One of the easiest things you can do to support someone who has come out to you, especially if they’re still in the closet to most other people, is to listen and to be a source of validation. What works as validation may vary from person to person, but for me sometimes validation is something as small as people using my name (i.e. not my birth name). Or hearing myself be referred to by the correct pronouns. But validation also includes not belittling negative feelings and emotions she might express.  If your friend experiences dysphoria and talks about it with you, even if it might be tempting to try to comfort her by making the problem seem less intense than it is, that might actually make your friend feel worse, or like she can’t trust you. If she needs/wants help getting clothing that she feels more comfortable in, you can offer to give her some clothes that you’re not using anymore (if she’s close to your size) or offer to go shopping with her. There are also clothing exchanges online specifically for trans people.

I think that one of the biggest things you can do to support someone is to read and learn more.  Don’t just be a “friend,” work to be an ally.  Allyship doesn’t exist in stasis, you can’t “achieve” allyship—it’s a constant process of unlearning and learning. Read! Read things written by trans women. Read things written by trans women of color. Janet Mock and Laverne Cox are both pretty high profile people right now, and it’s fairly easy to find videos of both of them speaking about transmisogyny. But there’s also a lot of history of trans women’s writing and theory. Read things about and by Sylvia Rivera and Marsha P. Johnson. Read things you can find written by trans women bloggers who aren’t famous. Learn the right language to use—especially because it can change pretty frequently. For example, most trans people don’t like the phrases “male to female” or “female to male” because it implies that they were once “actually” the gender they were assigned at birth. And question your assumptions. Learn to recognize the thoughts and preconceptions you have that are oppressive/transmisogynistic.  There is no perfect process of doing this work, and there’s no easy way to answer this question.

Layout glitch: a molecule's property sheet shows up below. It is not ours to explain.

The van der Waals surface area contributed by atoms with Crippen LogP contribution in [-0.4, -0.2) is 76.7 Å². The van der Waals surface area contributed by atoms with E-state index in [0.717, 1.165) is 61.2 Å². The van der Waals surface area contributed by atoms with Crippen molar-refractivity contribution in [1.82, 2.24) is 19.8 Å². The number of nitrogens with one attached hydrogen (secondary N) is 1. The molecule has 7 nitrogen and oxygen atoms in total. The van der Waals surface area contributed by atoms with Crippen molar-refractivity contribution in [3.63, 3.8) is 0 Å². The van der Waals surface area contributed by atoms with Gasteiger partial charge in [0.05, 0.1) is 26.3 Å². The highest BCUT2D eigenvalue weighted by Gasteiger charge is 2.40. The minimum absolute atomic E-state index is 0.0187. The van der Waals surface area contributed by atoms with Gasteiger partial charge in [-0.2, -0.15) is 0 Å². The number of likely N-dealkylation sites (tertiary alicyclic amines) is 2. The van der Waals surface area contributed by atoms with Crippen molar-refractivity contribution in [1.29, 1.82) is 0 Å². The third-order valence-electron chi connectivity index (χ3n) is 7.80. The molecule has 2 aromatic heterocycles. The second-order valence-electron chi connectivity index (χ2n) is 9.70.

Here is a (short) list of books by black trans women. I would also recommend reading things written by trans women at Autostraddle. And you can always Google things and look around Tumblr for things written by trans women about allyship.